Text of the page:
My mother gardens. She has gorgeous flower beds. Everywhere.
Zinnias and lilies and hostas and petunias and daffodils and flowers whose names I've never learned. When I was little, our backyard had more sunlight than it does now, so she also grew green beans and tomatoes and squash and zucchini and lettuce and herbs.
I remember that garden fondly, and I wanted to recreate it for our children. I wanted to give them the experience of pulling the strings off string beans and wiping the dirt off the yellow squash and watching for bugs and bunnies. I had dreams of our whole family feeling more connected to the source of our food, even if only on a symbolic level. I envisioned
vegetable casseroles and digging a second plot for more produce next summer.
And then the reality set it. The crab grass. The abundance of squash–all at once, growing so quickly I couldn't keep up no matter how many casseroles we ate. The need for water almost daily. The tomatoes that never ripened. The parsley. I don't even like parsley. Or green beans, for that matter. When we picked them, they sat in a pile in the refrigerator until they were so shriveled I had to throw them away.
It's the end of the summer, and I have failed as a gardener:
There are all sorts of reasons. My priorities didn't include much time for weeding, for instance. It was easy to dash up the road to the local farm stand and select juicy fresh tomatoes and peaches and corn. The vegetable plot was too crowded for Penny and William to join me inside it. And my pregnancy gave me an excuse to avoid crouching down and tending it all.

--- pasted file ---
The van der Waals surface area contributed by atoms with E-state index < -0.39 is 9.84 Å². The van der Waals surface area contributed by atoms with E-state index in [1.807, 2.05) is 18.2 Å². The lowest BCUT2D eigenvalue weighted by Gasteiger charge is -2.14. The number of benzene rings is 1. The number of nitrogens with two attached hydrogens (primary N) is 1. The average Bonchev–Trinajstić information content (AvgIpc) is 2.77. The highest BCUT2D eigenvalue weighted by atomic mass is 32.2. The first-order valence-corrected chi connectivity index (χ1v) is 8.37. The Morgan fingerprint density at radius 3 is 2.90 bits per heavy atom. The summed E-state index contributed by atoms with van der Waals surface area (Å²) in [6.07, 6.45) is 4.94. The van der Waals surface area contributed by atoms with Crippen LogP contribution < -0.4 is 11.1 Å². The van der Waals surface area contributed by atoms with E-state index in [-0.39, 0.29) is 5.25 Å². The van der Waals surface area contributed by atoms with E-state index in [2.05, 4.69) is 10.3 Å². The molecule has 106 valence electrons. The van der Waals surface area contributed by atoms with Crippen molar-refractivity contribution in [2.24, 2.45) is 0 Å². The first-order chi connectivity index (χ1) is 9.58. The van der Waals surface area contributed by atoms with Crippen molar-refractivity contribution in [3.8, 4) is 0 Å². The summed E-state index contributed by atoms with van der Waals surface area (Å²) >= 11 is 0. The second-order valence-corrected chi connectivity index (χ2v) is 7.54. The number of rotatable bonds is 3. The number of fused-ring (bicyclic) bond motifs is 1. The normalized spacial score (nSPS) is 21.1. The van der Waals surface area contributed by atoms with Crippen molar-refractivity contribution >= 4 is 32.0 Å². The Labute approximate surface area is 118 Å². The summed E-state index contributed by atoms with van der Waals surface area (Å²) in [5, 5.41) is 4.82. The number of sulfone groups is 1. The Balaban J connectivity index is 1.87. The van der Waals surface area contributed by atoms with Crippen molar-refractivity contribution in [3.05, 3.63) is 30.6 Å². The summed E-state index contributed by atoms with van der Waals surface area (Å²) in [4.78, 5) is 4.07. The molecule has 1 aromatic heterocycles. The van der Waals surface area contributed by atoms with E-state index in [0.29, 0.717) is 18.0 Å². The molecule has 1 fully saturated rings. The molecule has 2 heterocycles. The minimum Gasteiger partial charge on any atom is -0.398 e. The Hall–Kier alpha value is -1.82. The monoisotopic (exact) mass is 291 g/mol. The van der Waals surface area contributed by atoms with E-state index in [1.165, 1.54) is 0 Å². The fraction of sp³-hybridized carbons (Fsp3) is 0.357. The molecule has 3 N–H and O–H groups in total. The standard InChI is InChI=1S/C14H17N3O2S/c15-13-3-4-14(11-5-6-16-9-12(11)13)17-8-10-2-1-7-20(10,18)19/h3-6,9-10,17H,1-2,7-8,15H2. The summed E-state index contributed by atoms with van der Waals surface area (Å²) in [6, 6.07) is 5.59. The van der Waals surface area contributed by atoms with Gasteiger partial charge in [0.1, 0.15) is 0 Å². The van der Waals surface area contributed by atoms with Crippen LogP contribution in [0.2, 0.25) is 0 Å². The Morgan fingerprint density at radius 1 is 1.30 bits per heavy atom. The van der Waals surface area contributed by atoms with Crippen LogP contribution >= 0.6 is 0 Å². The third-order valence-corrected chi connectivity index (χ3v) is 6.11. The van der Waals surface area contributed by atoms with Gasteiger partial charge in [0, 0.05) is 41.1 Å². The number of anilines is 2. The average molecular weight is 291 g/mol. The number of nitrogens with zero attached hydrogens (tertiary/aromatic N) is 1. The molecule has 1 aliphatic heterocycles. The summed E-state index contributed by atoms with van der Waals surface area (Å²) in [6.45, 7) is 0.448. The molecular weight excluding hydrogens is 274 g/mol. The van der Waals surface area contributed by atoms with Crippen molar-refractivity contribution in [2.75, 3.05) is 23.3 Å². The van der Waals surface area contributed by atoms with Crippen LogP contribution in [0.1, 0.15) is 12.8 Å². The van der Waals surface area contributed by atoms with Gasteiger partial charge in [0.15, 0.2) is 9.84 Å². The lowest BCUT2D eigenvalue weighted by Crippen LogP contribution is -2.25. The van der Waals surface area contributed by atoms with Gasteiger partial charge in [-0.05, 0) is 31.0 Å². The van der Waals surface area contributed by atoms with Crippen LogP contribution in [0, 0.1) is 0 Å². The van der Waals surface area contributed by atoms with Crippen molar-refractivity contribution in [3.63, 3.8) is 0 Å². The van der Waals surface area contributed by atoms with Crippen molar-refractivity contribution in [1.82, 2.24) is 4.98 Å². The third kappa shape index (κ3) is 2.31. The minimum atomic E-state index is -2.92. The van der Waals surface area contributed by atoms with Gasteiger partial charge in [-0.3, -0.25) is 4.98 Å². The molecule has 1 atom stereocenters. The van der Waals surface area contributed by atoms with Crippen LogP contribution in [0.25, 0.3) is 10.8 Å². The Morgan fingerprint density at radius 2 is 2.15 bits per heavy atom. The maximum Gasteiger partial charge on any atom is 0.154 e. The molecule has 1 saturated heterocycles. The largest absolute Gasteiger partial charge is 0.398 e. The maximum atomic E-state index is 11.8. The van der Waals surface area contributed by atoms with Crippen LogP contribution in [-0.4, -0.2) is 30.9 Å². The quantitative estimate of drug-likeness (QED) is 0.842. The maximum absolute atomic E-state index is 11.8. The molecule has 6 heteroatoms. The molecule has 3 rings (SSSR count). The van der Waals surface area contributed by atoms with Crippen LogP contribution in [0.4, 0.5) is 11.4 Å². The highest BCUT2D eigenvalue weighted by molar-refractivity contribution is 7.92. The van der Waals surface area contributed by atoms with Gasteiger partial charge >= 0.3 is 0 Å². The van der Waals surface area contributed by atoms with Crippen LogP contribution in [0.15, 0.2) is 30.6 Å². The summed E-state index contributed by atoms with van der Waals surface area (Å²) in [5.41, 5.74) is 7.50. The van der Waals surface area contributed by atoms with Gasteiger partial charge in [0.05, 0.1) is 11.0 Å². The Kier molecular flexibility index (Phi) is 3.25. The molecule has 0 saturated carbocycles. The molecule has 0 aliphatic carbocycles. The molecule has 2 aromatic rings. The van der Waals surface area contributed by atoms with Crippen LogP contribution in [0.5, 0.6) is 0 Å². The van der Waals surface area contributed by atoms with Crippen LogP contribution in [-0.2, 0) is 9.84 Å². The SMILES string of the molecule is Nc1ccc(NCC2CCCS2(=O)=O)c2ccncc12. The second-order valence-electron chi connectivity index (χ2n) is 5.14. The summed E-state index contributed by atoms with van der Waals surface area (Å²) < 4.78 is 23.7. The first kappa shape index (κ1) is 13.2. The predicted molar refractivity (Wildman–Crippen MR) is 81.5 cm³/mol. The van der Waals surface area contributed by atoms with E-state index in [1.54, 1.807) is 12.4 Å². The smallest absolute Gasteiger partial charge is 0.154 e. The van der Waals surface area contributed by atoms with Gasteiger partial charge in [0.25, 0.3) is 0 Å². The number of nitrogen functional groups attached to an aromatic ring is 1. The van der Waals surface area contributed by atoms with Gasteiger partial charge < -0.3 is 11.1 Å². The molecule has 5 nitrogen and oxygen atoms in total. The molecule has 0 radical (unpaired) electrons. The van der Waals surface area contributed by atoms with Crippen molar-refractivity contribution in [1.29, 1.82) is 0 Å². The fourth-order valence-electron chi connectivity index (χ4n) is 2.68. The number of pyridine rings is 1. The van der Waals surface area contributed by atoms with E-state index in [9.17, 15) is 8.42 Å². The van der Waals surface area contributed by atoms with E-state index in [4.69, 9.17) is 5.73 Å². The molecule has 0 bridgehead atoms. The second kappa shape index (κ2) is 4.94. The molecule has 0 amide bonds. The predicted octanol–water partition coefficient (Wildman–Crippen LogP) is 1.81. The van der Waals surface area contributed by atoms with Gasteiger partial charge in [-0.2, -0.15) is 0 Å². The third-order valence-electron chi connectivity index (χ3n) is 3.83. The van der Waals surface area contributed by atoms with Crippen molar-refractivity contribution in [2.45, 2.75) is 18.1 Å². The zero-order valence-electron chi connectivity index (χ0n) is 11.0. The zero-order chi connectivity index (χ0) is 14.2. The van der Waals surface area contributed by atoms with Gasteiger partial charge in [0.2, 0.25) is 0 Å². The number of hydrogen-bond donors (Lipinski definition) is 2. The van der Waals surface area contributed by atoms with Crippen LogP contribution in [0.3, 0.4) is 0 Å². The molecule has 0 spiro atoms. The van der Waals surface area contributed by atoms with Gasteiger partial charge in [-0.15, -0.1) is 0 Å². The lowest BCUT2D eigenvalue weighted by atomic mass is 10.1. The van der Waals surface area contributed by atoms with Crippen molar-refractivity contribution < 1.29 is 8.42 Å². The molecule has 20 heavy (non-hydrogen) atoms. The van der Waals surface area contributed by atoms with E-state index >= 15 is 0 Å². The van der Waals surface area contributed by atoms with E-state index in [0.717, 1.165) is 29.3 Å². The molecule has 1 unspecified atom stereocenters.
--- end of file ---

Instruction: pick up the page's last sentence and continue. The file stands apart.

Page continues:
But at the end of the day, I just don't delight in gardening. And since it is not a necessity, I don't do it. Next summer, we'll let the land return to grass and support the local farm stand even more frequently.
I don't want to make too much of my failed attempt here. But it does strike me that one of the images used throughout the Bible to describe God is a gardener, with human beings as the plants under his care. One of my favorite passages comes from Jeremiah 17:7-8:
But blessed is the man who trusts in the Lord, whose hope is in him.
He will be like a tree planted by the water that sends out its roots by the stream.
It does not fear when heat comes; its leaves are always green.
It has no worries in a year of drought and never fails to bear fruit.
I may have failed as a gardener. Thankfully, the same isn't true on a spiritual level. God is willing to endure the constant tending and watering and waiting and weeding, that we might grow and bear fruit.